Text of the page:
Ms. Benyahia, a Welsh convert married to an Algerian, said she believed someone in Birmingham had radicalized her son. When her daughter once asked him, Ms. Benyahia said, he recoiled and responded, “Don’t ruin it for anyone else.”
Birmingham’s Green Lane Mosque, a red brick building with a clock tower that was formerly a public library, once had a reputation as an “incubator” of militants, Khalid Mahmood, a local lawmaker, said. Now the mosque seeks to counter them.
Last week the mosque quickly condemned the attack in Westminster, saying it would “only strengthen our ongoing work in exposing deviant extremist ideologies, to ensure that we safeguard vulnerable individuals susceptible to radicalization.”
Mr. Videcette, the former counterterrorism official, said extremist networks are run “like the mafia” and include bookshops that sell extremist literature. They also organize tours and talks involving hate preachers, he said, and use some mosques to raise funds.
“It’s a business for them,” he said. “When we say terrorism, people tend to think it’s about religion. It’s not. This is always about money.”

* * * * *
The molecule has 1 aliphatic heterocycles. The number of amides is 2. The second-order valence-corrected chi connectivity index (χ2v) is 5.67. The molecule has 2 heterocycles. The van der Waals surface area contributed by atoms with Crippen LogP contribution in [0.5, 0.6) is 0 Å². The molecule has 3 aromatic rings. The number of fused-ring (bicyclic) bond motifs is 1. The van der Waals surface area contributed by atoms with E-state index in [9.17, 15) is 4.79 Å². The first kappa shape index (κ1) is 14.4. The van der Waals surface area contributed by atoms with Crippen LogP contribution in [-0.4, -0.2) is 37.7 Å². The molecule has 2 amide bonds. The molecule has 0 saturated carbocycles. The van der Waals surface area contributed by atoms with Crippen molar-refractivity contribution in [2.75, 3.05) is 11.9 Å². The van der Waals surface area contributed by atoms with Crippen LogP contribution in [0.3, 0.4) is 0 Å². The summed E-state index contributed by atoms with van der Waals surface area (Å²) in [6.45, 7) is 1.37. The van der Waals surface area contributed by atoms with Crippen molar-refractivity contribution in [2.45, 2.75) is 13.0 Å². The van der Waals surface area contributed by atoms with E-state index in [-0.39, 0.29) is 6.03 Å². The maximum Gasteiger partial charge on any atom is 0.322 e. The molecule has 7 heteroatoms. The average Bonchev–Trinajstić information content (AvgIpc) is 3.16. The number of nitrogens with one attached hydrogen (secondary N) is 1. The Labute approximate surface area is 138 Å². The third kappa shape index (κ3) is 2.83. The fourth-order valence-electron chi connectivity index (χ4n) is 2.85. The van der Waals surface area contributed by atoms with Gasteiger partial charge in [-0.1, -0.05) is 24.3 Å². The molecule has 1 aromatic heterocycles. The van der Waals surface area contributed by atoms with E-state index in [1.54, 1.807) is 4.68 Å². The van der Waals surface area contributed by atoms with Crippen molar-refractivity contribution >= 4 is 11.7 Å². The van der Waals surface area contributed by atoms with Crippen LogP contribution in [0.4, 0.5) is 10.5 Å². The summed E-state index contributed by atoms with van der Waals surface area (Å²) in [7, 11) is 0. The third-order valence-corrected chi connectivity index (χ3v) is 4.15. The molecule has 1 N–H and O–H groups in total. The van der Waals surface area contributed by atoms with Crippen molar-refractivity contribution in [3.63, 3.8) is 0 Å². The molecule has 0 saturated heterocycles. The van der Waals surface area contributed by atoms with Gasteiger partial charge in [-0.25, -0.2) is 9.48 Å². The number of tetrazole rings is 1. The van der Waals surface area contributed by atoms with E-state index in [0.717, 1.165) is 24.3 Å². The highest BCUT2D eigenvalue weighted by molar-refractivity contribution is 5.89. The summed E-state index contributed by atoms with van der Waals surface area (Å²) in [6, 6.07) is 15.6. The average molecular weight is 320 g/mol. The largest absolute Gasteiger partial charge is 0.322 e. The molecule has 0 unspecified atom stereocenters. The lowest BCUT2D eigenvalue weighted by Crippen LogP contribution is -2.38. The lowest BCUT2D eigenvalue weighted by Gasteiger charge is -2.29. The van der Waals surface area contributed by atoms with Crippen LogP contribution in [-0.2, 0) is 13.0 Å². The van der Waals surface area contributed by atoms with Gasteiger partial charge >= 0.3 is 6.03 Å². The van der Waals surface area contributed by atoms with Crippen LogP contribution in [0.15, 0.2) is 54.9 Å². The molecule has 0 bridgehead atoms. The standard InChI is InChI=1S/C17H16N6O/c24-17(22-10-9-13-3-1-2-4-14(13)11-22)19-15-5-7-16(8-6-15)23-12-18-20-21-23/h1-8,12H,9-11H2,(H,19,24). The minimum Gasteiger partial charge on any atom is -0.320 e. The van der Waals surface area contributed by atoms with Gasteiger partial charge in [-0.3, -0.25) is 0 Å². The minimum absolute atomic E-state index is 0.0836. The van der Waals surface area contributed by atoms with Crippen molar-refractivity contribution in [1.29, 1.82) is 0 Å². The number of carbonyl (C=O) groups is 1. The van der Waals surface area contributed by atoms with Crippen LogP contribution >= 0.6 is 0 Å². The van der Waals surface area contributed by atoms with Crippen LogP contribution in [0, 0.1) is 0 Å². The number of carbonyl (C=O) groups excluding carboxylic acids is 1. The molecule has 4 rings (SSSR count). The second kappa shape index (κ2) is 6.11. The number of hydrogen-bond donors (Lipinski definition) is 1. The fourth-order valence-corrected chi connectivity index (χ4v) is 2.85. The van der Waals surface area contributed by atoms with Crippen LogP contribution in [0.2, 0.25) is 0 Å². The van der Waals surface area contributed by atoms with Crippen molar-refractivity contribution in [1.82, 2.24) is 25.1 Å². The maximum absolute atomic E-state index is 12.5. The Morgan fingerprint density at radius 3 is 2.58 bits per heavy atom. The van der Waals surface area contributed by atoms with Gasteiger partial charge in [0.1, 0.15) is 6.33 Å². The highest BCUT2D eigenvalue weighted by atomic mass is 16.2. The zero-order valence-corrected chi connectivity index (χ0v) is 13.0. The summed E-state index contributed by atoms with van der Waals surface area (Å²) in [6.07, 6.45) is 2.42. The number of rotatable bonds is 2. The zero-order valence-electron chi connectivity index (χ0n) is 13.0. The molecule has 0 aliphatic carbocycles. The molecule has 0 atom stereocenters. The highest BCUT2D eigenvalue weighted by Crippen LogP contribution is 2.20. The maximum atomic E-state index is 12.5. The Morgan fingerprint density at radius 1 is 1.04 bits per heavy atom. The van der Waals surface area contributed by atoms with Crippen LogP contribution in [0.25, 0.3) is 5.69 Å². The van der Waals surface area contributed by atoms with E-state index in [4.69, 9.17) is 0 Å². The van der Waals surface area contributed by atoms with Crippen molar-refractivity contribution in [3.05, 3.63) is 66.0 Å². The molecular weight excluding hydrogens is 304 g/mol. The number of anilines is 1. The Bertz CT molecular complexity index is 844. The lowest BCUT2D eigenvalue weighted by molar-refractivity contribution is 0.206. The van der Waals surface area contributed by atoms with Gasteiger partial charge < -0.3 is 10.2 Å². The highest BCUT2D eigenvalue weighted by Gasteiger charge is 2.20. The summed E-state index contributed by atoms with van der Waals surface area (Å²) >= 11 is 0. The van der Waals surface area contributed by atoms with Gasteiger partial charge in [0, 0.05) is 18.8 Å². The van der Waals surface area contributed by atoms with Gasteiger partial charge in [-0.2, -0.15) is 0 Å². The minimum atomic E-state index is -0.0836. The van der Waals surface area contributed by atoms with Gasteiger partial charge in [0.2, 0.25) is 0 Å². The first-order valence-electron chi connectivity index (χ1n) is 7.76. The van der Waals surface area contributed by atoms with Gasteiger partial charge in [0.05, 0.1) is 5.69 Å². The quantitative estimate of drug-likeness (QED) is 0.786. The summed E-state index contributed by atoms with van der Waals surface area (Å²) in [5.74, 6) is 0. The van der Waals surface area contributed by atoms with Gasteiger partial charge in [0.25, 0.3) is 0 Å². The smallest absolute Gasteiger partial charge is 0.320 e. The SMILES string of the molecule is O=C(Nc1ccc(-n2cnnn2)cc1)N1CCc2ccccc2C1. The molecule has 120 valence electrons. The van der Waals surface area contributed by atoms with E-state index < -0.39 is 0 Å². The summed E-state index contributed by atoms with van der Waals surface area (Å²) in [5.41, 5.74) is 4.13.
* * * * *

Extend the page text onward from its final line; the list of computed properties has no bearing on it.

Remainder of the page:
One man in Britain who blurred the boundary between religion and violent extremism is Anjem Choudary, a founder of Al Muhajiroun, which is classified as a terror organization.
Mr. Choudary, who is now in prison after he was convicted last year of encouraging support for the Islamic State, had preached in Birmingham several times in recent years. His entourage would arrive in big vans on Coventry Road, an area associated with conservative Islam, preaching and distributing leaflets.
“They turned religion into a gang-type thing, with thugs around him saying, ‘Come join our gang,’” said Mr. Ashfaq, the director of Kikit. Their message, he said, was “you can be cool, you can become a gangster Jihadi.”